Simone Percy, Managing Director of Dubai-based DASA International Movers, has been an international transferee multiple times and has built up an enviable network during a people-centred career in and out of the moving industry. So she understands the value of strong relationships and working transparently with staff, customers, and other businesses to get the job done. Dominic Weaver reports
Simone Percy’s passion for the moving industry very probably arises from the fact she has made a major international move on no fewer than six occasions during her life so far. She understands entirely what it is to be a transferee.
Now based in Dubai for the third time, and recently appointed Managing Director of her family’s business, DASA, Percy grew up in Abu Dhabi and has spent time working in Oman, the UK and Australia.
‘I’ve travelled all my life,’ says Percy. ‘From going to boarding school at the age of 10, getting on and off planes, I just got used to it. I am a third culture kid, and my kids are now second-generation, third culture kids. My daughter was born here and now lives and works in Australia, while my son is at uni in the UK. They will also get on a plane and go anywhere.’ However, having taken part in six significant moves with family members, pets and possessions, she concedes: ‘It’s hard work.’
Percy feels at home in Dubai. ‘I can sit with every nationality, colour and creed – it is the most tolerant place in the world on so many levels.’
Not all of Percy’s time overseas was spent in this industry – in fact, she jokes that it was a ‘career choice’ to avoid it. Accordingly, she worked for an oilfield services company in the Middle East, managing staff rotations on and off rigs, and in a senior customer service role at Heathrow, before returning to moving in 2002.
After a spell working in the family business, Percy moved to Australia and was Group Quality Manager at OSS before returning to Dubai and DASA in 2012. As her father looked toward retirement, Percy took on the role of MD early in 2019. This gave her just a year to settle in before COVID-19 took hold.
The toughest times
While Percy says, in some ways, the business challenges she experienced in the wake of 9/11 felt even greater than those occurring now, she says the current crisis has, nevertheless, been one of the most demanding periods of her career. As in many regions of the world, there have been major restrictions that have delayed shipments, followed by an opening up of some markets and the subsequent rush that Percy and her team have had to navigate.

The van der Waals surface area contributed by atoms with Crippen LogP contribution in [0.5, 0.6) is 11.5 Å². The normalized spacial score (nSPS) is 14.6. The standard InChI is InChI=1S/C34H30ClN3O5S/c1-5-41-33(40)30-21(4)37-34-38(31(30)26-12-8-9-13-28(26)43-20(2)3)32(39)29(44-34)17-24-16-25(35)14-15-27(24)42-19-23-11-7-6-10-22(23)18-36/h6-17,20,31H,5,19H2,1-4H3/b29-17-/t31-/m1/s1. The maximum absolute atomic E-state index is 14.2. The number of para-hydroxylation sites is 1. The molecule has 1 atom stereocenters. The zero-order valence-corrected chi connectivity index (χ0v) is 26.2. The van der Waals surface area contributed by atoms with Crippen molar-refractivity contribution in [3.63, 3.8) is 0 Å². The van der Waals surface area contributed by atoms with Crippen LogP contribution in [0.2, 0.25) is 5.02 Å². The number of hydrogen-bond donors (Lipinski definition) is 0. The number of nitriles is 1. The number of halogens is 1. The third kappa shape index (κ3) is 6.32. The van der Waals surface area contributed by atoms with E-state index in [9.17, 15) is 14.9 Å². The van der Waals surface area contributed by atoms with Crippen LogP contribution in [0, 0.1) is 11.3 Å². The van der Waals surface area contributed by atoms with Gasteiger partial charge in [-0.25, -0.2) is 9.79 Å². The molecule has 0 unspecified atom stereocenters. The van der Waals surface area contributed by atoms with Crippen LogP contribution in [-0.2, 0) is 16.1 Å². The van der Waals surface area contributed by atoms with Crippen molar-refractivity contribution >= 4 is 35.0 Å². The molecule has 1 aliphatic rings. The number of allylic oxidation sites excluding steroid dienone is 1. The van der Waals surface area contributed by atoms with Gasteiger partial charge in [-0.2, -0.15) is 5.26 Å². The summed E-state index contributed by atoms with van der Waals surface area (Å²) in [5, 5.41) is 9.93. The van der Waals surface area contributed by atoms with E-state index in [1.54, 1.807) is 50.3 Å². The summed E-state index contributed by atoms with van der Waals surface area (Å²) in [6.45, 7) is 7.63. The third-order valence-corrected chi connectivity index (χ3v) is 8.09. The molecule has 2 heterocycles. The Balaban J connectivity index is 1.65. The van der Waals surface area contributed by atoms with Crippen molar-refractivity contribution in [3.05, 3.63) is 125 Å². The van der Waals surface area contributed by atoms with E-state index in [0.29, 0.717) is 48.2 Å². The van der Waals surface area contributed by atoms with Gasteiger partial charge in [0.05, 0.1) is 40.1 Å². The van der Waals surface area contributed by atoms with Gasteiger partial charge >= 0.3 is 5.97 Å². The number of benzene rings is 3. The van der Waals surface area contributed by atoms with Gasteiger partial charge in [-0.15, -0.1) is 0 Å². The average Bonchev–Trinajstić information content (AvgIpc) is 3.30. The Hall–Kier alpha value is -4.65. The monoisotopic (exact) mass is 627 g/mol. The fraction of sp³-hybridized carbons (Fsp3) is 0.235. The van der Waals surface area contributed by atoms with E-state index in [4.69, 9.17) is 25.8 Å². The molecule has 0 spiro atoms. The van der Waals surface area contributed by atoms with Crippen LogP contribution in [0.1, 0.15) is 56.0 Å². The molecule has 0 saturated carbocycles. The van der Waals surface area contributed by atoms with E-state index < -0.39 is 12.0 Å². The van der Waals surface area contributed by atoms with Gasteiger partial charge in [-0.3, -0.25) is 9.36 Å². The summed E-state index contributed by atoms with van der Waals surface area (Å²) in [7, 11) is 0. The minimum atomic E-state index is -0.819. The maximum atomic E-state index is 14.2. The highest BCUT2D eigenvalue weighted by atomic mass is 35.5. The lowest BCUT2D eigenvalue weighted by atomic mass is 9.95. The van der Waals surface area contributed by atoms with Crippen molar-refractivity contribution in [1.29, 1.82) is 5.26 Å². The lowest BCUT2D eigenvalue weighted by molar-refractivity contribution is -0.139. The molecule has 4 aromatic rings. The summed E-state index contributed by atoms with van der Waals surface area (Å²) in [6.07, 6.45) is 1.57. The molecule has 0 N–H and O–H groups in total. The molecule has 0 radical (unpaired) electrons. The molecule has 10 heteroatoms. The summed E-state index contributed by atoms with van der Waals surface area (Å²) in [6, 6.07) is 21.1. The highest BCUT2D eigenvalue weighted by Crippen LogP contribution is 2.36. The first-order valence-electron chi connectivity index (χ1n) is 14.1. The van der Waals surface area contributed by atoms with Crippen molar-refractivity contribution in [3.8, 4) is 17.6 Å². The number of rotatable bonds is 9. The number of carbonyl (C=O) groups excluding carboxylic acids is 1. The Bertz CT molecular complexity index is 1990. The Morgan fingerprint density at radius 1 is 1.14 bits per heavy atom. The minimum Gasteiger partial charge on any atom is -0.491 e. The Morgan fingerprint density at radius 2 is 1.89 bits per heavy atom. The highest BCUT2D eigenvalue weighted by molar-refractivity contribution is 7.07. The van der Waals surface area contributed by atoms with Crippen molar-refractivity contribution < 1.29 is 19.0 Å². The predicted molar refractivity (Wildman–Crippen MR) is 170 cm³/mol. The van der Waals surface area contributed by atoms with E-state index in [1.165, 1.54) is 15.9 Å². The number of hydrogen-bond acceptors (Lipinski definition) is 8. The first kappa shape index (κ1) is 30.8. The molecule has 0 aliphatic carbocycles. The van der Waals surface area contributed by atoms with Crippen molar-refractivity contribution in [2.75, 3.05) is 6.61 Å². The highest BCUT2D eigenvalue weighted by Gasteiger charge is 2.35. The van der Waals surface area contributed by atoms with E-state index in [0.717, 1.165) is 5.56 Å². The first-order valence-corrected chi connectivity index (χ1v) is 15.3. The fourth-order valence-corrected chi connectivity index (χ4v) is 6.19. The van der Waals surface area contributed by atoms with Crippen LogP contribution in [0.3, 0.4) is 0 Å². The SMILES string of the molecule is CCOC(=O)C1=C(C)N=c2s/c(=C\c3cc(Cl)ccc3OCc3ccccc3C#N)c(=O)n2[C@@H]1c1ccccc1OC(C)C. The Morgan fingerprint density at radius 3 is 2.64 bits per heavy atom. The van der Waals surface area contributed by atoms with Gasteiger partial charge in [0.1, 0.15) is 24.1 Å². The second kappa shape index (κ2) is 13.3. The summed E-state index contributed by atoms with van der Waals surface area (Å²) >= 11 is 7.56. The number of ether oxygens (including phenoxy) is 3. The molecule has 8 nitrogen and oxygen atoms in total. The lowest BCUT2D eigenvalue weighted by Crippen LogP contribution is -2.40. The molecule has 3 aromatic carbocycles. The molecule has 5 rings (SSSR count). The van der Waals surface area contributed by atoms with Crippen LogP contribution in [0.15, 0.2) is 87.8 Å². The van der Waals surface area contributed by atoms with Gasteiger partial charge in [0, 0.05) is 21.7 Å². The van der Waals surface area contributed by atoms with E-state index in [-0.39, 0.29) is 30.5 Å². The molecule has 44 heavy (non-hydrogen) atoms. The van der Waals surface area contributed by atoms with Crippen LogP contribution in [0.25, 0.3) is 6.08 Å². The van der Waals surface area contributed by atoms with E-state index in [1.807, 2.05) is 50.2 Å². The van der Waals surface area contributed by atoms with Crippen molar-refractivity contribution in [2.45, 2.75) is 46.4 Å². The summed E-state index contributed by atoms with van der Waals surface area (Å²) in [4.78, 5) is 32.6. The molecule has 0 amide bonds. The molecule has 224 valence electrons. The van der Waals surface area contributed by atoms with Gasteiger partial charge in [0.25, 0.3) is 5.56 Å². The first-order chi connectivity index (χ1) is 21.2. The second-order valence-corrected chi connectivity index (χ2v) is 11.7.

She says this has required a great deal of flexible thinking to solve problems, including shifting pre-summer surveys onto Zoom and helping people who were left stuck outside of the country when the pandemic hit to negotiate moves. Of course, it has also meant introducing new procedures, such as sanitisers, and ensuring staff are kept at a safe distance from one another and from clients.
DASA is now tackling a large spike in demand, which Percy believes is the dual effect of a three-month backlog and repatriating people working in the region who have lost their jobs during this crisis.
Dealing with the uncertainty and responding to a rapidly changing situation has meant a sizeable headache for businesses across the region, she says. ‘The regulations come out from the government about 9pm. And then you are suddenly scrambling because you’ve got plans in place.’
Percy says that despite the dash for cash that most businesses underwent at the start of the crisis, all DASA’s staff have stayed working and there have been no redundancies. However, she adds, there have certainly been sacrifices and difficult decisions to make throughout this period.
Nevertheless, Percy, who is Vice-President of FIDI’s UAE Association, says the situation has led to some exceptional collaboration between different movers in the region that wouldn’t have happened otherwise. ‘In terms of the exchange of information, everybody’s been totally open,’ she says. ‘It’s been a real bonus to come out of this crisis having really pulled together as an industry.’
Percy says DASA, which is a member of BAR, ERC, IAM and Harmony, and is FIDI-FAIMPLUS accredited, was one of the well-connected companies in the region that understood the value of its network and of transparent communications with other businesses to navigate the crisis together.
‘Things that happen in Abu Dhabi don’t necessarily happen in Dubai and vice versa, for example,’ she says. ‘The whole way through we needed to share information. So, a few weeks ago, we had to have permits. So we said “OK guys, do we know how we get a permit to do this?” And somebody tried it and said, “well, we’ve done this, and it’s worked”. It’s been really, really brilliant. Sharing information for everybody and helping everybody out.’